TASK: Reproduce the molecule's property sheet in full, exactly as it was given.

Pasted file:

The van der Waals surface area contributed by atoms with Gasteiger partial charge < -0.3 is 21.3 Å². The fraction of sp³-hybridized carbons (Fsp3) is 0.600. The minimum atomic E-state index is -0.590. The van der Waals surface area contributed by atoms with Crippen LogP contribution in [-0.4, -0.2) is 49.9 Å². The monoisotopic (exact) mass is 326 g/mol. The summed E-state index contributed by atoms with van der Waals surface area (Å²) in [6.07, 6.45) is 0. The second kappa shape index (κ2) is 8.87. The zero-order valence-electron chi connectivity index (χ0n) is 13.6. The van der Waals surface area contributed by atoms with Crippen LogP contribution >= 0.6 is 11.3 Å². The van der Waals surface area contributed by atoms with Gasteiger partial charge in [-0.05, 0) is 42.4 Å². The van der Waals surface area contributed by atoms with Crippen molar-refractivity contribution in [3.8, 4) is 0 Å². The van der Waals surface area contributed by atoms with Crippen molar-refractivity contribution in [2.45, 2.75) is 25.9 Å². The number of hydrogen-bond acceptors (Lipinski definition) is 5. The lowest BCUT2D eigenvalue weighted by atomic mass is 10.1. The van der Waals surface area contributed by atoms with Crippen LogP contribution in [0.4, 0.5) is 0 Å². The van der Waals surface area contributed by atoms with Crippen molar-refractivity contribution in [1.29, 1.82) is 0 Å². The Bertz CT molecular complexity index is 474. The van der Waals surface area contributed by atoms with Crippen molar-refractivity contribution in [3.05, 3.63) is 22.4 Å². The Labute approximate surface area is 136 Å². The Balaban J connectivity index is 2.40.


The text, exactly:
The van der Waals surface area contributed by atoms with Gasteiger partial charge < -0.3 is 21.3 Å². The fraction of sp³-hybridized carbons (Fsp3) is 0.600. The minimum atomic E-state index is -0.590. The van der Waals surface area contributed by atoms with Crippen LogP contribution in [-0.4, -0.2) is 49.9 Å². The monoisotopic (exact) mass is 326 g/mol. The summed E-state index contributed by atoms with van der Waals surface area (Å²) in [6.07, 6.45) is 0. The second kappa shape index (κ2) is 8.87. The zero-order valence-electron chi connectivity index (χ0n) is 13.6. The van der Waals surface area contributed by atoms with Crippen LogP contribution >= 0.6 is 11.3 Å². The van der Waals surface area contributed by atoms with Gasteiger partial charge in [-0.05, 0) is 42.4 Å². The van der Waals surface area contributed by atoms with Crippen molar-refractivity contribution in [3.8, 4) is 0 Å². The van der Waals surface area contributed by atoms with Crippen molar-refractivity contribution in [2.45, 2.75) is 25.9 Å². The number of hydrogen-bond acceptors (Lipinski definition) is 5. The lowest BCUT2D eigenvalue weighted by atomic mass is 10.1. The van der Waals surface area contributed by atoms with Crippen LogP contribution in [0.4, 0.5) is 0 Å². The van der Waals surface area contributed by atoms with Crippen molar-refractivity contribution in [1.29, 1.82) is 0 Å². The Bertz CT molecular complexity index is 474. The van der Waals surface area contributed by atoms with Crippen molar-refractivity contribution in [3.05, 3.63) is 22.4 Å². The Labute approximate surface area is 136 Å². The Balaban J connectivity index is 2.40.